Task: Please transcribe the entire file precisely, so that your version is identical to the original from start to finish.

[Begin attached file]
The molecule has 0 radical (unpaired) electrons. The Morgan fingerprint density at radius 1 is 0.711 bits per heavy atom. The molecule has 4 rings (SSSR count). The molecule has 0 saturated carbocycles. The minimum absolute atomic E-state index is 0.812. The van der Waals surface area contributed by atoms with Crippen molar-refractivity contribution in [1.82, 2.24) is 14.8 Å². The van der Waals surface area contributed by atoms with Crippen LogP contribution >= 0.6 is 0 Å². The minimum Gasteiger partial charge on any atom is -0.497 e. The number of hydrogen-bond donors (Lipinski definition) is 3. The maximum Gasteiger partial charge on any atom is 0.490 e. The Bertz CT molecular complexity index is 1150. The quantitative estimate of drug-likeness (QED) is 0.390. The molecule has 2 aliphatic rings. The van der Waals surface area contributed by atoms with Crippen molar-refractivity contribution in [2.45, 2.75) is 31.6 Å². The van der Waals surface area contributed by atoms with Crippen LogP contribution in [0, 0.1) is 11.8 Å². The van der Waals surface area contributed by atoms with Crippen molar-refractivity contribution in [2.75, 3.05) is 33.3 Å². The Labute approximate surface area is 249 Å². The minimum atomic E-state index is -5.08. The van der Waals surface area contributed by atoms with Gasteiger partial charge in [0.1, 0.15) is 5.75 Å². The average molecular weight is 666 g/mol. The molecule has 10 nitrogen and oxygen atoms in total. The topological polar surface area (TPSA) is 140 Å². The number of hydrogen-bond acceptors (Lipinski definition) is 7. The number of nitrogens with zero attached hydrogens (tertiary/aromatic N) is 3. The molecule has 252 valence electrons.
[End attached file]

The molecule has 0 radical (unpaired) electrons. The Morgan fingerprint density at radius 1 is 0.711 bits per heavy atom. The molecule has 4 rings (SSSR count). The molecule has 0 saturated carbocycles. The minimum absolute atomic E-state index is 0.812. The van der Waals surface area contributed by atoms with Crippen molar-refractivity contribution in [1.82, 2.24) is 14.8 Å². The van der Waals surface area contributed by atoms with Crippen LogP contribution >= 0.6 is 0 Å². The minimum Gasteiger partial charge on any atom is -0.497 e. The number of hydrogen-bond donors (Lipinski definition) is 3. The maximum Gasteiger partial charge on any atom is 0.490 e. The Bertz CT molecular complexity index is 1150. The quantitative estimate of drug-likeness (QED) is 0.390. The molecule has 2 aliphatic rings. The van der Waals surface area contributed by atoms with Crippen molar-refractivity contribution in [2.45, 2.75) is 31.6 Å². The van der Waals surface area contributed by atoms with Crippen LogP contribution in [0, 0.1) is 11.8 Å². The van der Waals surface area contributed by atoms with Crippen molar-refractivity contribution in [2.75, 3.05) is 33.3 Å². The Labute approximate surface area is 249 Å². The minimum atomic E-state index is -5.08. The van der Waals surface area contributed by atoms with Gasteiger partial charge in [0.1, 0.15) is 5.75 Å². The average molecular weight is 666 g/mol. The molecule has 10 nitrogen and oxygen atoms in total. The topological polar surface area (TPSA) is 140 Å². The number of hydrogen-bond acceptors (Lipinski definition) is 7. The number of nitrogens with zero attached hydrogens (tertiary/aromatic N) is 3. The molecule has 252 valence electrons.